Breath holding techniques and lung expansion

Discussion in 'All Discussions' started by patgeds22, Jan 2, 2015.

  1. patgeds22

    patgeds22 Well-Known Member

    May 29, 2012
    for sure, i started using da g pen awhile back and felt a huge difference...cant seem to shake the blunts tho. biggie got me hypnotized since a youngin out hur on the east coast. guessing once i start feeling it again in the training it will motivate some quitting
  2. worsey

    worsey Well-Known Member

    Oct 13, 2013
    don't short sell the leash.

  3. worsey

    worsey Well-Known Member

    Oct 13, 2013
    from that perch i posted on this thread which was ignored.
  4. DawnPatrol321

    DawnPatrol321 Well-Known Member

    Mar 6, 2012
    Yeah don't leave home without it
  5. Moon dog

    Moon dog Well-Known Member

    Dec 21, 2013
    Don't forget to do opposite breath deprivation. Dive in stated pool with empty lungs see how far you can get. Non surfers do not know the beat down a big wave will give you.
  6. Xtreme*Liquidshredda

    Xtreme*Liquidshredda Well-Known Member

    Sep 16, 2008
    Here's my swim set focusing on breath holding. Does it help in surfing. Yes and no. Yes it improves your ability to hold your breath while your HR is up. No, when held down surfing there's the panic factor, causing you to lose air faster.

    200Yard warm up

    set of 50s freestytle. Interval 1:15
    1 x 50 2 breaths down, 3 breaths back
    1x 50 2 breaths down, 2 back
    1 X 50 1 breath down, 2 back
    1 x 50 best you got. aim for no breathing or only 1 back.

    REST 1:00. repeat set.

    200 yard cool down.
  7. Spongegnar

    Spongegnar Well-Known Member

    Feb 19, 2009
    For when I go spearfishing and freedive, I'd always warm my lungs up with really deep, slow breathing for a couple minutes. It's definitely noticeable at expanding your lung capacity and lowering your resting heart rate, so you burn less oxygen. I could hold my breath sitting still for a little over 4 minutes underwater after some practice. I know sitting still is a lot different, but if you can stay calm during a beat down and not waste all your air flailing around, you would be fine.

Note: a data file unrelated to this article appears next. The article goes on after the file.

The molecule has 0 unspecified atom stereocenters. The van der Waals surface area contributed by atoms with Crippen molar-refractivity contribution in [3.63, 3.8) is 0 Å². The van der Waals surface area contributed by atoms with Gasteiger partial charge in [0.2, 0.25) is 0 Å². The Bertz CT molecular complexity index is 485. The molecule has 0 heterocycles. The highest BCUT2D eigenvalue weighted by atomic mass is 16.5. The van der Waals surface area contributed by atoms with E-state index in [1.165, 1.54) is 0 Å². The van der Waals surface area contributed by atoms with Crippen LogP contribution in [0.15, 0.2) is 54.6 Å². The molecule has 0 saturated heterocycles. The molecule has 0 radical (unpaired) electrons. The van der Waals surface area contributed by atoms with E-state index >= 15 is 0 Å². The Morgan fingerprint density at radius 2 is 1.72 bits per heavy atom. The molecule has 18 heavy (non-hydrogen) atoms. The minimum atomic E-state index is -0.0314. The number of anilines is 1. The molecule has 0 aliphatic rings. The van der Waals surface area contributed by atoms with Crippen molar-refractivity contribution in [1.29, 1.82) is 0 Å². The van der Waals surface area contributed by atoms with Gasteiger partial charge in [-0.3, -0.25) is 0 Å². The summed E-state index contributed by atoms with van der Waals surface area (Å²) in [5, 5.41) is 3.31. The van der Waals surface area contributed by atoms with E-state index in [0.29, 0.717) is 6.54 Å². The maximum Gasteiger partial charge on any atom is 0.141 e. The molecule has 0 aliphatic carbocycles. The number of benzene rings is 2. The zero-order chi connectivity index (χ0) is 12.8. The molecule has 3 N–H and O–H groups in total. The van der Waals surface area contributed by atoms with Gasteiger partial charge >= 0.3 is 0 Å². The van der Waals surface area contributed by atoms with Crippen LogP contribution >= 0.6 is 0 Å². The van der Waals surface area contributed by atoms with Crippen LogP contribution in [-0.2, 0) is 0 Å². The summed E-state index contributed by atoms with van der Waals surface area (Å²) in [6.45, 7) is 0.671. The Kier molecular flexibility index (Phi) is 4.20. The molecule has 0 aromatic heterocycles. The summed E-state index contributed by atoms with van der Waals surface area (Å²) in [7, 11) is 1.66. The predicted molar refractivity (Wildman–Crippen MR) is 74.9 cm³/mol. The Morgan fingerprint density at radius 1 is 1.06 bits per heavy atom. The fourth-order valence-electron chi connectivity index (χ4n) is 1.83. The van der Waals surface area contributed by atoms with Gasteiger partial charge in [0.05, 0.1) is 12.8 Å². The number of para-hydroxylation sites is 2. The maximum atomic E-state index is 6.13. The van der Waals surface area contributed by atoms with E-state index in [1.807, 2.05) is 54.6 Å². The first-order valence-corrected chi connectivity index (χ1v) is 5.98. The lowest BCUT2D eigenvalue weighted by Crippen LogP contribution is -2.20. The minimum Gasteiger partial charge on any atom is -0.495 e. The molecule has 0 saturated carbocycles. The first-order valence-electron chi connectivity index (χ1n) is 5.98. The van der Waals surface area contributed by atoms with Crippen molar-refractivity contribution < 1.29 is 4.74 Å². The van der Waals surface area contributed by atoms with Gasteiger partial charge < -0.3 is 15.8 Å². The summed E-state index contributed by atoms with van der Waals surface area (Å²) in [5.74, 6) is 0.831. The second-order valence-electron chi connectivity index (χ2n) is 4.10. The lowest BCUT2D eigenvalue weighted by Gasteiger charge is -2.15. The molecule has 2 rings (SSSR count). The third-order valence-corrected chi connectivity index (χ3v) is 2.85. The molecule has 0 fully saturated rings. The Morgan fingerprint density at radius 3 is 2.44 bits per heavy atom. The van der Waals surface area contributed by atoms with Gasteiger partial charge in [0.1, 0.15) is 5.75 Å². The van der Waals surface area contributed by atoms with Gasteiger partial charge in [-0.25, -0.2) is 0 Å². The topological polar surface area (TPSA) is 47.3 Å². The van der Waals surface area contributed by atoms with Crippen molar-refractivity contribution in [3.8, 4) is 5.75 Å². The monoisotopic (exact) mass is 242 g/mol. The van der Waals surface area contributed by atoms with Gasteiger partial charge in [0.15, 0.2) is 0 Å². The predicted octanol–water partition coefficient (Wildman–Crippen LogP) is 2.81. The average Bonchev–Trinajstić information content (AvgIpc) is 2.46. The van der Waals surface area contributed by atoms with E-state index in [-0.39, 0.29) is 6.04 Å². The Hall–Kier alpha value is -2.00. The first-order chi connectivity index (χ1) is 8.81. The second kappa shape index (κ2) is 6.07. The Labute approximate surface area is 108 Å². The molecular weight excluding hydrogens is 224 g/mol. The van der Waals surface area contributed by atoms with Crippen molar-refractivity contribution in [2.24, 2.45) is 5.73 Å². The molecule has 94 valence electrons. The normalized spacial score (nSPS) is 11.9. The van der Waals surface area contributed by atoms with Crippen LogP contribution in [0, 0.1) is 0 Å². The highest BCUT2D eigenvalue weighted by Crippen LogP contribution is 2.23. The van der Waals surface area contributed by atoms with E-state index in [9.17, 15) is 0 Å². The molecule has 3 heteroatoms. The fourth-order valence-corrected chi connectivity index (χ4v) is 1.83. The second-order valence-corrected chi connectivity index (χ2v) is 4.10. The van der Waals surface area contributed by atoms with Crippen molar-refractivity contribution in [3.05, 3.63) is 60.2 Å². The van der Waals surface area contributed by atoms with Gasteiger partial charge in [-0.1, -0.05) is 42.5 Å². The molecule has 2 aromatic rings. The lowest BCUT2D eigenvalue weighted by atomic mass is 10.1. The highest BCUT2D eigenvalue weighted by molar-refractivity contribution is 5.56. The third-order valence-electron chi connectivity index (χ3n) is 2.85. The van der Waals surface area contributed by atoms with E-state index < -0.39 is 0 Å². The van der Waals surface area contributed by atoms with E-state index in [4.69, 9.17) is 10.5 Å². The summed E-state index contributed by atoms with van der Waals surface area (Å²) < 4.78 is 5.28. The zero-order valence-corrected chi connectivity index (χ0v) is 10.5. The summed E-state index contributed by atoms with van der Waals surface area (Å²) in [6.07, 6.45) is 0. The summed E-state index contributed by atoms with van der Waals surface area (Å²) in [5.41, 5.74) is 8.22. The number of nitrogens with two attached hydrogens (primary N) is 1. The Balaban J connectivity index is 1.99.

8. mookieo2

    mookieo2 Well-Known Member

    May 10, 2013
    You can get an app for your phone with co2 tables. Apnea trainer, static apnea. Practice those before bed a few times a week. I took the performance freediveing level 1 class this summer and it helped a lot. I did the 20M dive a few times and 3 min static breath hold. Before the class I could dive to 30' and have to come up immediately. At the end of class I was doing 35' dives that lasted 1:45.
    Like a lot of people said its mostly about relaxing and not panicking but knowing the proper breathing techniques helps too.

    I also do a few sets in the pool of swimming one length head up( that's hard) then swim underwater on the way back as far as I can.
  9. yankee

    yankee Well-Known Member

    Sep 26, 2008
    shart boarder has admitted to developing a unique breathing system when he's eating meat.....TMI, sparky, TMI.

    On a serious note, the pool workouts on the bottom of the pool are well worth it for developing lung capacity.
  10. Sandblasters

    Sandblasters Well-Known Member

    May 4, 2013
    this is key right hear the more stressed you get the more oxygen you burn. when you start to panic you can do stupid things like drink the water.
  11. LBCrew